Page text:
14 people hospitalized in New Haven following carbon monoxide exposure; Westport firefighters share prevention tips

Officials said 14 people were hospitalized on Wednesday after being exposed to dangerous levels of carbon monoxide at a Yale University-owned building in New Haven.

Tom Krosnowski and Robyn Karashik

Jan 18, 2024, 10:17 PM

Updated 126 days ago

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Officials said 14 people were hospitalized on Wednesday after being exposed to dangerous levels of carbon monoxide at a Yale University-owned building in New Haven.
News 12 Connecticut’s Tom Krosnowski found that this was far from an isolated incident, especially in such cold conditions.
New Haven officials said this carbon monoxide emergency could have been a much larger disaster. Unfortunately, it isn’t an uncommon call this time of year across Connecticut.
“We just had three families that were temporarily displaced because of a malfunctioning furnace, which created a carbon monoxide condition throughout a three-story building,” said Deputy Chief Nick Marsan, of the Westport Fire Department.
In this case, carbon monoxide formed when fossil fuels were burned improperly. The source was a propane-fueled saw used by construction workers without the proper ventilation. The carbon monoxide levels reached 10 times the amount that would trigger an alarm.
“They should have a working carbon monoxide detector in every level of their home, including their basement,” said Marsan. “They should also have them at least 10 feet from any doorways leading to sleeping areas.”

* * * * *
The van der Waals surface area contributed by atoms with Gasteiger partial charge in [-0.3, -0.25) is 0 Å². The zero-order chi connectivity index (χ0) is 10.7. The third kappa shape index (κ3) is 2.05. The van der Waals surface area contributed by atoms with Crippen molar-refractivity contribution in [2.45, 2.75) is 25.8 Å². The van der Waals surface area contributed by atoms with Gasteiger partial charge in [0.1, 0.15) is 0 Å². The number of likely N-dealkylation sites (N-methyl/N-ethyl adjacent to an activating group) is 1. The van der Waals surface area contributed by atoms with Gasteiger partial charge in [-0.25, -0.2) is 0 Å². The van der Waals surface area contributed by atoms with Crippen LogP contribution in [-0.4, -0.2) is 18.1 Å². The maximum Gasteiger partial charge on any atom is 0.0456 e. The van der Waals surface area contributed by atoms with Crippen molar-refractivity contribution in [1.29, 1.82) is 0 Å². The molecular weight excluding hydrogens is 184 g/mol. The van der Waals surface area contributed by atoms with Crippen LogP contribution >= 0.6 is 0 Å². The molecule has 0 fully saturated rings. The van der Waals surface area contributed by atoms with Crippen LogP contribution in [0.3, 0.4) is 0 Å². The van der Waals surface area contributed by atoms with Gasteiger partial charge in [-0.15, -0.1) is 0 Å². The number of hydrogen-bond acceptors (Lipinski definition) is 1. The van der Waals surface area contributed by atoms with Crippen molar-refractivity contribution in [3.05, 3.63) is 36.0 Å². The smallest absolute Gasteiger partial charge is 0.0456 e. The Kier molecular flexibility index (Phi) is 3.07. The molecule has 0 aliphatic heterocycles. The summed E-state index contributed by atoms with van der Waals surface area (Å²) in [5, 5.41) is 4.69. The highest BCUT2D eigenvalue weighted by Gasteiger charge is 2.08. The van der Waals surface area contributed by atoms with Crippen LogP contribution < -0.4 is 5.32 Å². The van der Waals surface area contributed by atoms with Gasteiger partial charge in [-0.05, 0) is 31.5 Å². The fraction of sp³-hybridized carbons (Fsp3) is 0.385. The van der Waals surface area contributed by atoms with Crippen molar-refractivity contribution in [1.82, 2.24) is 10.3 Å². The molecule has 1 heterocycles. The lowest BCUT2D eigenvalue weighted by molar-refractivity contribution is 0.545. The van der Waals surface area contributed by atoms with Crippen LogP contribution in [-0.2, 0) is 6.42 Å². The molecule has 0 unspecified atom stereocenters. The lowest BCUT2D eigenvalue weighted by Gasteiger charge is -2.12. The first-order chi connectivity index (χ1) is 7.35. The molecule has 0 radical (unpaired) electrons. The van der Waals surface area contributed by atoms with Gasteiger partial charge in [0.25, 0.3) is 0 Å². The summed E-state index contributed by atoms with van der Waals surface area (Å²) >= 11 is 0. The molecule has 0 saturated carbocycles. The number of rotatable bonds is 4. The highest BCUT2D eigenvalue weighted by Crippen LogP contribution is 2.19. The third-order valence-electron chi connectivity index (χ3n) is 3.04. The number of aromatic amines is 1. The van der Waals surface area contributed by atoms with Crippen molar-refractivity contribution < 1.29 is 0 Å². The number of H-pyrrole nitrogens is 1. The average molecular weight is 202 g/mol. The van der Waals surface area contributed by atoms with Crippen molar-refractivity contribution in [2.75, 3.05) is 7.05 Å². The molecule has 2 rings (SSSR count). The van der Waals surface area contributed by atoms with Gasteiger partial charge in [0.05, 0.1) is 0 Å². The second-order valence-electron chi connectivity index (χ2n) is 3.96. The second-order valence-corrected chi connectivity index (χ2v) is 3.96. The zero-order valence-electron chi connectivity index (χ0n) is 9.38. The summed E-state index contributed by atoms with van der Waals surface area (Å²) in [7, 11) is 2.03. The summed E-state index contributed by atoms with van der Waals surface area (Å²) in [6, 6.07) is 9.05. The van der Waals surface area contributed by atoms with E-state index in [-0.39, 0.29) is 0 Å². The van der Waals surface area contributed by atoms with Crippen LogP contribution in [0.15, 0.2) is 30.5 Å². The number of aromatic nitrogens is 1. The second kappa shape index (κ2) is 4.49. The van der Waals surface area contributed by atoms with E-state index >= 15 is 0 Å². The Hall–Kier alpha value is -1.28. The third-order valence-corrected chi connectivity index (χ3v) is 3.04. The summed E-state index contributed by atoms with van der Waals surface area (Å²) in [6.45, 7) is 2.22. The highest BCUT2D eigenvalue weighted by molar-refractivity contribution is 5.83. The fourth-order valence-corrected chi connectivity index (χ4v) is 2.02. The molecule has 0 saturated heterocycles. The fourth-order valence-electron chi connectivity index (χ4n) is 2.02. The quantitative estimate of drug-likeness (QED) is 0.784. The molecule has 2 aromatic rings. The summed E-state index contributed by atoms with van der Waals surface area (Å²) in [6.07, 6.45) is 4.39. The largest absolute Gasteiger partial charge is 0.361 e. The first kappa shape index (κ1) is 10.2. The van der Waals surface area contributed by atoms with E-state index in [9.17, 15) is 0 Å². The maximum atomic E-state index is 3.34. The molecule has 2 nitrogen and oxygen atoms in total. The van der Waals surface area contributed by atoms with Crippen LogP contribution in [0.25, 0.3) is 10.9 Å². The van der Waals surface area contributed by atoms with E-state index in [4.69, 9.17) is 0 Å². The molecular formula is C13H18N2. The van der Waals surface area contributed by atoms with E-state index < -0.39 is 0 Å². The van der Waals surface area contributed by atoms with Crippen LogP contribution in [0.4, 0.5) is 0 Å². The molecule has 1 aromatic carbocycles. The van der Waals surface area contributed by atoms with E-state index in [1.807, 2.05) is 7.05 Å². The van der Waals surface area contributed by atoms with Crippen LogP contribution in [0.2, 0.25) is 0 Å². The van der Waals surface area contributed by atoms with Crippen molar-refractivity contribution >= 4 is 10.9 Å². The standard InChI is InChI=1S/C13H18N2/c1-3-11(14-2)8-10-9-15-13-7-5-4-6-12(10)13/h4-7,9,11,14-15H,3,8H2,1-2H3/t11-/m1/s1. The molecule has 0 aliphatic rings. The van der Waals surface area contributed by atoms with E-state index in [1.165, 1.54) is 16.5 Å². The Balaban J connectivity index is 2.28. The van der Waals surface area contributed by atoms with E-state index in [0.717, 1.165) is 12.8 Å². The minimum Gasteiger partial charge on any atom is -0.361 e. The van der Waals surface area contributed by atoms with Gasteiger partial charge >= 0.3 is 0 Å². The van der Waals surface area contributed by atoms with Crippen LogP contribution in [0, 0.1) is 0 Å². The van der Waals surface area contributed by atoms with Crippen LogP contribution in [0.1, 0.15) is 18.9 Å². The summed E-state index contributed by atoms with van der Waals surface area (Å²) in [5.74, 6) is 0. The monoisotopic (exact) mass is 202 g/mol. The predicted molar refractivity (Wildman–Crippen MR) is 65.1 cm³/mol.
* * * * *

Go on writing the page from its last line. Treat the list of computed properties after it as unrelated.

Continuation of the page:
Since, you can’t see or smell carbon monoxide in your home the symptoms are often mistaken for the flu. If you don’t have a working detector in your home, firefighters say it’s often too late.
“By the time that you come down with symptoms of carbon monoxide poisoning, you may not have the wherewithal to realize that it’s because of carbon monoxide,” said Marsan.
Even in the frigid temperatures of winter, it’s crucial to double check before you reach for that remote starter.
“When you idle your vehicle outside, make sure that your exhaust has plenty of room to move the air, the way it’s supposed to,” said Marsan. “Never idle your vehicle inside your garage when you warm up. You’ll have to be cold for a few minutes, but do it in a safe way.”


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